Welcome to Thoughts on the Market. I'm Martijn Rats, Morgan Stanley's Global Commodity Strategist. Along with my colleagues bringing you a variety of perspectives, Today I'll discuss the recent changes in oil markets and why recently we turned bullish on energy equities once again. It's Thursday, September 14th at 2 p.m. in London.
Prices of both crude oil and refined product have risen substantially over the last two months. Brent crude oil is trading once again a little over $90 a barrel, up 20% since the middle of the year. Diesel prices have rallied even more, up 50% since the mid year point and recently surpassing the $1,000 per tonne mark again.
After a fairly lackluster first half, this begs the question what has brought about this sudden change in fortune.
For starters, oil demand is simply robust. In June, global oil demand reached 103 million barrels a day, a new all time high. But on top of that, the recent crude price rally has been supported by strong production cuts from OPEC, particularly Saudi Arabia. In April, Saudi Arabia still exported 7.4 million barrels per day of crude oil. By August, this had fallen to just 5.4 million barrels a day, that is an unusually sharp drop in a very short space time. On a 100 million barrel per day market, that may not look like much, but this is enough to drive the market into deficits, cause inventories to decline and prices to rise.
What has given refined product prices, like diesel, a further boost has been tightness in the global refining system. Capacity closures during COVID, logistical difficulties in replacing Russian crude in European refineries and an unexpectedly large number of unplanned outages, partly because of a hot summer, have effectively curtailed refining capacity. Like last year, it has been all hands on deck in global refining this summer.
Whether oil prices and refining margins will still rally a lot further is hard to know, but prices seem well underpinned at current levels. As long as Saudi Arabia and the rest of OPEC continue their current oil policy, the oil market is simply tight and the current cuts have all the hallmarks of lasting well into next year.
On top, we think it will take some time before the current constraints in refining are resolved. Margins may decline somewhat from their current very elevated levels, but we would expect them to remain high by historical standards for some time to come.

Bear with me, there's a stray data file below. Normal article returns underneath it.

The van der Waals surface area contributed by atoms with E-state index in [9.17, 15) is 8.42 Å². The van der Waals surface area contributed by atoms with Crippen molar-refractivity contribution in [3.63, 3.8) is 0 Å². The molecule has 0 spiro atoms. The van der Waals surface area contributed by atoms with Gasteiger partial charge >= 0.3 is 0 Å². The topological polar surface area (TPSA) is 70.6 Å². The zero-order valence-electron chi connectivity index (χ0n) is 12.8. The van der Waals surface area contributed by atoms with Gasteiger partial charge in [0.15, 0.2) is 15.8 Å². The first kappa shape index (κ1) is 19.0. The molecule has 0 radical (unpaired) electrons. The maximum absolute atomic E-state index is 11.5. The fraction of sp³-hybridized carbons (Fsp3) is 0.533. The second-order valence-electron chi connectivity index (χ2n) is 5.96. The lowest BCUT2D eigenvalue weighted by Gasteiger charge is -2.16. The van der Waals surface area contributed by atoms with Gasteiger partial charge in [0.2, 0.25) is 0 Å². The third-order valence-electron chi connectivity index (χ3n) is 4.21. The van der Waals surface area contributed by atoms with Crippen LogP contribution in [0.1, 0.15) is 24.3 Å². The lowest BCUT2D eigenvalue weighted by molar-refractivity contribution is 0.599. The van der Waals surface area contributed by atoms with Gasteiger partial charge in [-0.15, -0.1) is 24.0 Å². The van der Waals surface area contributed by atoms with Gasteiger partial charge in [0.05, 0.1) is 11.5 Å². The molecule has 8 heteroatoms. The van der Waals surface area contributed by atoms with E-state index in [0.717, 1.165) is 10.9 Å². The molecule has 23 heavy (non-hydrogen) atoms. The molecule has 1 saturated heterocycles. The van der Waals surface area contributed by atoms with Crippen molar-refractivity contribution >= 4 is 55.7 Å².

Then we would also argue that risks to natural gas prices in Europe are once again skewed higher. Prices have fallen substantially this year, and of course, they could fall somewhat further. However, if some tightness returns, they can rally a lot more, skewing that price outlook higher too.
Putting this all together creates a favorable outlook for energy equities and that is where our true conviction lies. At the start of the year, we argued that earnings expectations for the energy sector were high and that market sentiment was already bullish and that valuations were stretched. After two years of rating the sector attractive, we downgraded our sector view back in January.
However, pretty much all these factors have changed once again. Consensus earnings forecasts have fallen, but given our commodity outlook, we would now expect upgrades to consensus estimates to start coming through once again, making energy possibly the only sector for which this argument can be made. With strong free cash flow ahead, we expect robust dividend growth, strong share buybacks and declining net debt. Combining that with market sentiment that is no longer so buoyant for energy and valuations that have corrected quite a lot, we think energy is once again an attractive sector. Especially for those seeking high income and protection against inflation, against an uncertain geopolitical backdrop.
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